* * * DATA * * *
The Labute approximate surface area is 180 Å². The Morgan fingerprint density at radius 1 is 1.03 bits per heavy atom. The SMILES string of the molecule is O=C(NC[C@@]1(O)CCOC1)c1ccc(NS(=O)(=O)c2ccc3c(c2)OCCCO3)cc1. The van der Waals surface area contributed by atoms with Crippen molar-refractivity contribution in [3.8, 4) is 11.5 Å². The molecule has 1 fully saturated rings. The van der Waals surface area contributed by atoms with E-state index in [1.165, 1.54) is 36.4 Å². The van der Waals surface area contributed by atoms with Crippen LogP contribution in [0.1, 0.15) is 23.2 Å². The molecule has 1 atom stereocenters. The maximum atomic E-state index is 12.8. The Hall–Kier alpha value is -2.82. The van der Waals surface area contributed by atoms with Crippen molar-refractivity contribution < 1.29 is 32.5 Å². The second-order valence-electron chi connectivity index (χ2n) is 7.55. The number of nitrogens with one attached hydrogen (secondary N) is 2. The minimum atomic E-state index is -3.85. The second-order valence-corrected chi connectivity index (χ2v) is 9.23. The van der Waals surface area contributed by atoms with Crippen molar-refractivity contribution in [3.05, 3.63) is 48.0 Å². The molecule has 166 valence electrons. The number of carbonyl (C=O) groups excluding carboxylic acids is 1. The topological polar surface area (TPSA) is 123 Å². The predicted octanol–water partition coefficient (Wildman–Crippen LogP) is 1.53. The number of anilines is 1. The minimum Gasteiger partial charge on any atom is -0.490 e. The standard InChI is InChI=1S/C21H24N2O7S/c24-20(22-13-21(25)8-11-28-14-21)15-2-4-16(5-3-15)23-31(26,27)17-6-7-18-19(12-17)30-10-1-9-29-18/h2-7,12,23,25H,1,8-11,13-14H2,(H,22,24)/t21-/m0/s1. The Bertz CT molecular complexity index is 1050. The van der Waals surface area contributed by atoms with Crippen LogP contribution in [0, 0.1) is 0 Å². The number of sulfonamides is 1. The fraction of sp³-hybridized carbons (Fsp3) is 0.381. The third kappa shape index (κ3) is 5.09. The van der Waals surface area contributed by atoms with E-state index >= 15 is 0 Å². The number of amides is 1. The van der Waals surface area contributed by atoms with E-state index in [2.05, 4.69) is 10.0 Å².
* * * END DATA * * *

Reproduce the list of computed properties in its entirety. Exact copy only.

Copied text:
The Labute approximate surface area is 180 Å². The Morgan fingerprint density at radius 1 is 1.03 bits per heavy atom. The SMILES string of the molecule is O=C(NC[C@@]1(O)CCOC1)c1ccc(NS(=O)(=O)c2ccc3c(c2)OCCCO3)cc1. The van der Waals surface area contributed by atoms with Crippen molar-refractivity contribution in [3.8, 4) is 11.5 Å². The molecule has 1 fully saturated rings. The van der Waals surface area contributed by atoms with E-state index in [1.165, 1.54) is 36.4 Å². The van der Waals surface area contributed by atoms with Crippen LogP contribution in [0.1, 0.15) is 23.2 Å². The molecule has 1 atom stereocenters. The maximum atomic E-state index is 12.8. The Hall–Kier alpha value is -2.82. The van der Waals surface area contributed by atoms with Crippen molar-refractivity contribution < 1.29 is 32.5 Å². The second-order valence-electron chi connectivity index (χ2n) is 7.55. The number of nitrogens with one attached hydrogen (secondary N) is 2. The minimum atomic E-state index is -3.85. The second-order valence-corrected chi connectivity index (χ2v) is 9.23. The van der Waals surface area contributed by atoms with Crippen molar-refractivity contribution in [3.05, 3.63) is 48.0 Å². The molecule has 166 valence electrons. The number of carbonyl (C=O) groups excluding carboxylic acids is 1. The topological polar surface area (TPSA) is 123 Å². The predicted octanol–water partition coefficient (Wildman–Crippen LogP) is 1.53. The number of anilines is 1. The minimum Gasteiger partial charge on any atom is -0.490 e. The standard InChI is InChI=1S/C21H24N2O7S/c24-20(22-13-21(25)8-11-28-14-21)15-2-4-16(5-3-15)23-31(26,27)17-6-7-18-19(12-17)30-10-1-9-29-18/h2-7,12,23,25H,1,8-11,13-14H2,(H,22,24)/t21-/m0/s1. The Bertz CT molecular complexity index is 1050. The van der Waals surface area contributed by atoms with Crippen LogP contribution in [0, 0.1) is 0 Å². The number of sulfonamides is 1. The fraction of sp³-hybridized carbons (Fsp3) is 0.381. The third kappa shape index (κ3) is 5.09. The van der Waals surface area contributed by atoms with E-state index >= 15 is 0 Å². The number of amides is 1. The van der Waals surface area contributed by atoms with E-state index in [2.05, 4.69) is 10.0 Å².